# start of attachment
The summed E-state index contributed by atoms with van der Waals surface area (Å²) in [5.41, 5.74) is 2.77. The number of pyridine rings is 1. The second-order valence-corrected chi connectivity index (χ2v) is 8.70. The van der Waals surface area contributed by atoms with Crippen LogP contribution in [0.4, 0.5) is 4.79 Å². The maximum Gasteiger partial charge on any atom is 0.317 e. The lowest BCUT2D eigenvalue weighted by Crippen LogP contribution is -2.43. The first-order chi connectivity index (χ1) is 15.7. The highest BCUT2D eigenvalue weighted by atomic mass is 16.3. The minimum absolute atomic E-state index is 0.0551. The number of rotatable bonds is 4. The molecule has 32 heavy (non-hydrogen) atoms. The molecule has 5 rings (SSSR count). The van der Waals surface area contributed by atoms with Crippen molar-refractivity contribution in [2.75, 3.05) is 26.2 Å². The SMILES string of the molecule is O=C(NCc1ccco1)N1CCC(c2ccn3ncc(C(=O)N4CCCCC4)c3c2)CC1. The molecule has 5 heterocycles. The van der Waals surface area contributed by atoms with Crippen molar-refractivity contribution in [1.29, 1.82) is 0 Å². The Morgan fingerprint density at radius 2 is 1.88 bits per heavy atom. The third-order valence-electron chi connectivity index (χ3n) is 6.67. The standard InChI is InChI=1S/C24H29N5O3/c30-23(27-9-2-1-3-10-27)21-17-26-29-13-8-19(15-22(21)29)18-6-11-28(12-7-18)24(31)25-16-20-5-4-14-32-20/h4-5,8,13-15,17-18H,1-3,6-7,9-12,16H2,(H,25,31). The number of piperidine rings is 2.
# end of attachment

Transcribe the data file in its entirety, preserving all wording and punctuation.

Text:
The summed E-state index contributed by atoms with van der Waals surface area (Å²) in [5.41, 5.74) is 2.77. The number of pyridine rings is 1. The second-order valence-corrected chi connectivity index (χ2v) is 8.70. The van der Waals surface area contributed by atoms with Crippen LogP contribution in [0.4, 0.5) is 4.79 Å². The maximum Gasteiger partial charge on any atom is 0.317 e. The lowest BCUT2D eigenvalue weighted by Crippen LogP contribution is -2.43. The first-order chi connectivity index (χ1) is 15.7. The highest BCUT2D eigenvalue weighted by atomic mass is 16.3. The minimum absolute atomic E-state index is 0.0551. The number of rotatable bonds is 4. The molecule has 32 heavy (non-hydrogen) atoms. The molecule has 5 rings (SSSR count). The van der Waals surface area contributed by atoms with Crippen molar-refractivity contribution in [2.75, 3.05) is 26.2 Å². The SMILES string of the molecule is O=C(NCc1ccco1)N1CCC(c2ccn3ncc(C(=O)N4CCCCC4)c3c2)CC1. The molecule has 5 heterocycles. The van der Waals surface area contributed by atoms with Crippen molar-refractivity contribution in [1.29, 1.82) is 0 Å². The Morgan fingerprint density at radius 2 is 1.88 bits per heavy atom. The third-order valence-electron chi connectivity index (χ3n) is 6.67. The standard InChI is InChI=1S/C24H29N5O3/c30-23(27-9-2-1-3-10-27)21-17-26-29-13-8-19(15-22(21)29)18-6-11-28(12-7-18)24(31)25-16-20-5-4-14-32-20/h4-5,8,13-15,17-18H,1-3,6-7,9-12,16H2,(H,25,31). The number of piperidine rings is 2.